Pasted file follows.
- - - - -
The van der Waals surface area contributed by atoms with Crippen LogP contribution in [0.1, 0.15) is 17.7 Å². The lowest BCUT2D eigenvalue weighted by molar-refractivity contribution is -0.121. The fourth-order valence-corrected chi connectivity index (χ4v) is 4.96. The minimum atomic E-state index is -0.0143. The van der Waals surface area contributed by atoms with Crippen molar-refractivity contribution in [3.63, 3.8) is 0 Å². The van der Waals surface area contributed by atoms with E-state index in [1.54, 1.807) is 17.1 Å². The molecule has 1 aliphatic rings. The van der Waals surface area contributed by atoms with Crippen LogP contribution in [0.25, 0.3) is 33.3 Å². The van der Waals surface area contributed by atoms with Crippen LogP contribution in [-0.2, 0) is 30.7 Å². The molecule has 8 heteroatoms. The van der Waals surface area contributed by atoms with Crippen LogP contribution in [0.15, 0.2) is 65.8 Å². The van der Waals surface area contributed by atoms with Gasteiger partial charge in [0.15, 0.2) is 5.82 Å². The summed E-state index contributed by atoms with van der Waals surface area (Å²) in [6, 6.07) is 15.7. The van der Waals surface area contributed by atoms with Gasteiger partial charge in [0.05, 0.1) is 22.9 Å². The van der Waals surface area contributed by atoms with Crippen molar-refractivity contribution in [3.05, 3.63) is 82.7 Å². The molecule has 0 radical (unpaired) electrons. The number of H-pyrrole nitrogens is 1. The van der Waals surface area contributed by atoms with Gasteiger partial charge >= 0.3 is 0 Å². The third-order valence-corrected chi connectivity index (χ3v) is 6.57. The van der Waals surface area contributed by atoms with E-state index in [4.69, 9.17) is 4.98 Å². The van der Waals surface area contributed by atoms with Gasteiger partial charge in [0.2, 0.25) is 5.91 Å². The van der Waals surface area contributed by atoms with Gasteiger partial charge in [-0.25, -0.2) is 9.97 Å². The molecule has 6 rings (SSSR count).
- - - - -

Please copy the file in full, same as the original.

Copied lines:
The van der Waals surface area contributed by atoms with Crippen LogP contribution in [0.1, 0.15) is 17.7 Å². The lowest BCUT2D eigenvalue weighted by molar-refractivity contribution is -0.121. The fourth-order valence-corrected chi connectivity index (χ4v) is 4.96. The minimum atomic E-state index is -0.0143. The van der Waals surface area contributed by atoms with Crippen molar-refractivity contribution in [3.63, 3.8) is 0 Å². The van der Waals surface area contributed by atoms with E-state index in [1.54, 1.807) is 17.1 Å². The molecule has 1 aliphatic rings. The van der Waals surface area contributed by atoms with Crippen LogP contribution in [0.25, 0.3) is 33.3 Å². The van der Waals surface area contributed by atoms with Crippen LogP contribution in [-0.2, 0) is 30.7 Å². The molecule has 8 heteroatoms. The van der Waals surface area contributed by atoms with Crippen LogP contribution in [0.15, 0.2) is 65.8 Å². The van der Waals surface area contributed by atoms with Gasteiger partial charge in [0.15, 0.2) is 5.82 Å². The summed E-state index contributed by atoms with van der Waals surface area (Å²) in [6, 6.07) is 15.7. The van der Waals surface area contributed by atoms with Gasteiger partial charge in [0.05, 0.1) is 22.9 Å². The van der Waals surface area contributed by atoms with Crippen molar-refractivity contribution in [3.05, 3.63) is 82.7 Å². The molecule has 0 radical (unpaired) electrons. The number of H-pyrrole nitrogens is 1. The van der Waals surface area contributed by atoms with Gasteiger partial charge >= 0.3 is 0 Å². The third-order valence-corrected chi connectivity index (χ3v) is 6.57. The van der Waals surface area contributed by atoms with E-state index in [4.69, 9.17) is 4.98 Å². The van der Waals surface area contributed by atoms with Gasteiger partial charge in [0.2, 0.25) is 5.91 Å². The van der Waals surface area contributed by atoms with Gasteiger partial charge in [-0.25, -0.2) is 9.97 Å². The molecule has 6 rings (SSSR count).